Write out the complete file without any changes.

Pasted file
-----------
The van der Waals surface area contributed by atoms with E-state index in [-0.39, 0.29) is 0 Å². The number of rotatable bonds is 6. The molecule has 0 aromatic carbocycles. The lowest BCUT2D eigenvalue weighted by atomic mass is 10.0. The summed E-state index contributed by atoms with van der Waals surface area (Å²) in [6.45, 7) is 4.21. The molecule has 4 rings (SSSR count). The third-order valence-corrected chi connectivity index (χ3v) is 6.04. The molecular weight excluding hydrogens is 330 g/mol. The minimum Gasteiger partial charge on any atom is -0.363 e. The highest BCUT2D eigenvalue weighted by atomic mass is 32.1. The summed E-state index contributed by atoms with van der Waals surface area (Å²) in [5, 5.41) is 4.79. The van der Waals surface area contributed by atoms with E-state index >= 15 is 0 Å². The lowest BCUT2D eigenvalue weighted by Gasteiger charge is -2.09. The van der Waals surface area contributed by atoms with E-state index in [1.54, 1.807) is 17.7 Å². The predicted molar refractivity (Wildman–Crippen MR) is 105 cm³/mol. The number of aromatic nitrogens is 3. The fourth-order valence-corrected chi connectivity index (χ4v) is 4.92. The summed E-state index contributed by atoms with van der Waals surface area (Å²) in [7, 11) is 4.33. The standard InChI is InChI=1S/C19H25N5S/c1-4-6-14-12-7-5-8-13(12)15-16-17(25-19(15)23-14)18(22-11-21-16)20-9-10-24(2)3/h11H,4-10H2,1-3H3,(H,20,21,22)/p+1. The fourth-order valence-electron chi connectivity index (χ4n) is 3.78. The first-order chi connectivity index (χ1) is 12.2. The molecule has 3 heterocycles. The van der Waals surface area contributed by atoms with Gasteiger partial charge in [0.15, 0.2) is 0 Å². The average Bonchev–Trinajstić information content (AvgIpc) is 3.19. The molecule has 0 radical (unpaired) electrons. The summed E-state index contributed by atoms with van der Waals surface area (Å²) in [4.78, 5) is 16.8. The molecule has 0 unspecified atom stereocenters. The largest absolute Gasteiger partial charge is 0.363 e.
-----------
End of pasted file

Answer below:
The van der Waals surface area contributed by atoms with E-state index in [-0.39, 0.29) is 0 Å². The number of rotatable bonds is 6. The molecule has 0 aromatic carbocycles. The lowest BCUT2D eigenvalue weighted by atomic mass is 10.0. The summed E-state index contributed by atoms with van der Waals surface area (Å²) in [6.45, 7) is 4.21. The molecule has 4 rings (SSSR count). The third-order valence-corrected chi connectivity index (χ3v) is 6.04. The molecular weight excluding hydrogens is 330 g/mol. The minimum Gasteiger partial charge on any atom is -0.363 e. The highest BCUT2D eigenvalue weighted by atomic mass is 32.1. The summed E-state index contributed by atoms with van der Waals surface area (Å²) in [5, 5.41) is 4.79. The van der Waals surface area contributed by atoms with E-state index >= 15 is 0 Å². The lowest BCUT2D eigenvalue weighted by Gasteiger charge is -2.09. The van der Waals surface area contributed by atoms with E-state index in [1.54, 1.807) is 17.7 Å². The predicted molar refractivity (Wildman–Crippen MR) is 105 cm³/mol. The number of aromatic nitrogens is 3. The fourth-order valence-corrected chi connectivity index (χ4v) is 4.92. The summed E-state index contributed by atoms with van der Waals surface area (Å²) in [7, 11) is 4.33. The standard InChI is InChI=1S/C19H25N5S/c1-4-6-14-12-7-5-8-13(12)15-16-17(25-19(15)23-14)18(22-11-21-16)20-9-10-24(2)3/h11H,4-10H2,1-3H3,(H,20,21,22)/p+1. The fourth-order valence-electron chi connectivity index (χ4n) is 3.78. The first-order chi connectivity index (χ1) is 12.2. The molecule has 3 heterocycles. The van der Waals surface area contributed by atoms with Gasteiger partial charge in [0.15, 0.2) is 0 Å². The average Bonchev–Trinajstić information content (AvgIpc) is 3.19. The molecule has 0 radical (unpaired) electrons. The summed E-state index contributed by atoms with van der Waals surface area (Å²) in [4.78, 5) is 16.8. The molecule has 0 unspecified atom stereocenters. The largest absolute Gasteiger partial charge is 0.363 e.